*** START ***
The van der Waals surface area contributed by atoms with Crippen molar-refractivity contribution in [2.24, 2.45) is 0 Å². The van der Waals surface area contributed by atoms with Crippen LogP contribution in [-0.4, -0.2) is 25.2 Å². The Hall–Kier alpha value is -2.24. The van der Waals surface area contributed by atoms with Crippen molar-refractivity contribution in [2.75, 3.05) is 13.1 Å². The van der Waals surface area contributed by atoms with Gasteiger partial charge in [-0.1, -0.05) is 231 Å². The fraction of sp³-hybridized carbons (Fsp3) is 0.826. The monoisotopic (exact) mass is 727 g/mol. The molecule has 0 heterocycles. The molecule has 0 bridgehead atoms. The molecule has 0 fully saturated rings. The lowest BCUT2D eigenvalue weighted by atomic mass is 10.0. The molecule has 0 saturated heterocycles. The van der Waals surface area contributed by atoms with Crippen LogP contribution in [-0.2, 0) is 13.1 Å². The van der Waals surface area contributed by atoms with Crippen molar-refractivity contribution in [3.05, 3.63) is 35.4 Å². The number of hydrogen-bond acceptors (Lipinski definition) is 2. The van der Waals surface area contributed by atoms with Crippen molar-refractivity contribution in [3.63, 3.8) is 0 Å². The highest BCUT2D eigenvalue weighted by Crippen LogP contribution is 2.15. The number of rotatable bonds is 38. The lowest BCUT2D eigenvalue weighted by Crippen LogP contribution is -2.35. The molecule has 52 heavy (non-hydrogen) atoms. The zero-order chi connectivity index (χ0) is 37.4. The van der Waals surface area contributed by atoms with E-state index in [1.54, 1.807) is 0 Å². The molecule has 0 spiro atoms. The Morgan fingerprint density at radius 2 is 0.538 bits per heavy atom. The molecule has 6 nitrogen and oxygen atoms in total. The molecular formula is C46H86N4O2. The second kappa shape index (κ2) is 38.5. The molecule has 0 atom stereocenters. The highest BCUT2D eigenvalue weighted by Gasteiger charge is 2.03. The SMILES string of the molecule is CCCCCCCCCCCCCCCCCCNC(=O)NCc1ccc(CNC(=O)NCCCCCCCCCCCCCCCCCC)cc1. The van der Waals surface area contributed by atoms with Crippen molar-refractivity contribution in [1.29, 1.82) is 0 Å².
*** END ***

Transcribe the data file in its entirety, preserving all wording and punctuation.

The van der Waals surface area contributed by atoms with Crippen molar-refractivity contribution in [2.24, 2.45) is 0 Å². The van der Waals surface area contributed by atoms with Crippen LogP contribution in [-0.4, -0.2) is 25.2 Å². The Hall–Kier alpha value is -2.24. The van der Waals surface area contributed by atoms with Crippen molar-refractivity contribution in [2.75, 3.05) is 13.1 Å². The van der Waals surface area contributed by atoms with Gasteiger partial charge in [-0.1, -0.05) is 231 Å². The fraction of sp³-hybridized carbons (Fsp3) is 0.826. The monoisotopic (exact) mass is 727 g/mol. The molecule has 0 heterocycles. The molecule has 0 bridgehead atoms. The molecule has 0 fully saturated rings. The lowest BCUT2D eigenvalue weighted by atomic mass is 10.0. The molecule has 0 saturated heterocycles. The van der Waals surface area contributed by atoms with Crippen LogP contribution in [-0.2, 0) is 13.1 Å². The van der Waals surface area contributed by atoms with Crippen molar-refractivity contribution in [3.05, 3.63) is 35.4 Å². The number of hydrogen-bond acceptors (Lipinski definition) is 2. The van der Waals surface area contributed by atoms with Crippen molar-refractivity contribution in [3.63, 3.8) is 0 Å². The highest BCUT2D eigenvalue weighted by Crippen LogP contribution is 2.15. The number of rotatable bonds is 38. The lowest BCUT2D eigenvalue weighted by Crippen LogP contribution is -2.35. The molecule has 52 heavy (non-hydrogen) atoms. The zero-order chi connectivity index (χ0) is 37.4. The van der Waals surface area contributed by atoms with E-state index in [1.54, 1.807) is 0 Å². The molecule has 0 spiro atoms. The Morgan fingerprint density at radius 2 is 0.538 bits per heavy atom. The molecule has 6 nitrogen and oxygen atoms in total. The molecular formula is C46H86N4O2. The second kappa shape index (κ2) is 38.5. The molecule has 0 atom stereocenters. The highest BCUT2D eigenvalue weighted by Gasteiger charge is 2.03. The SMILES string of the molecule is CCCCCCCCCCCCCCCCCCNC(=O)NCc1ccc(CNC(=O)NCCCCCCCCCCCCCCCCCC)cc1. The van der Waals surface area contributed by atoms with Crippen molar-refractivity contribution in [1.29, 1.82) is 0 Å².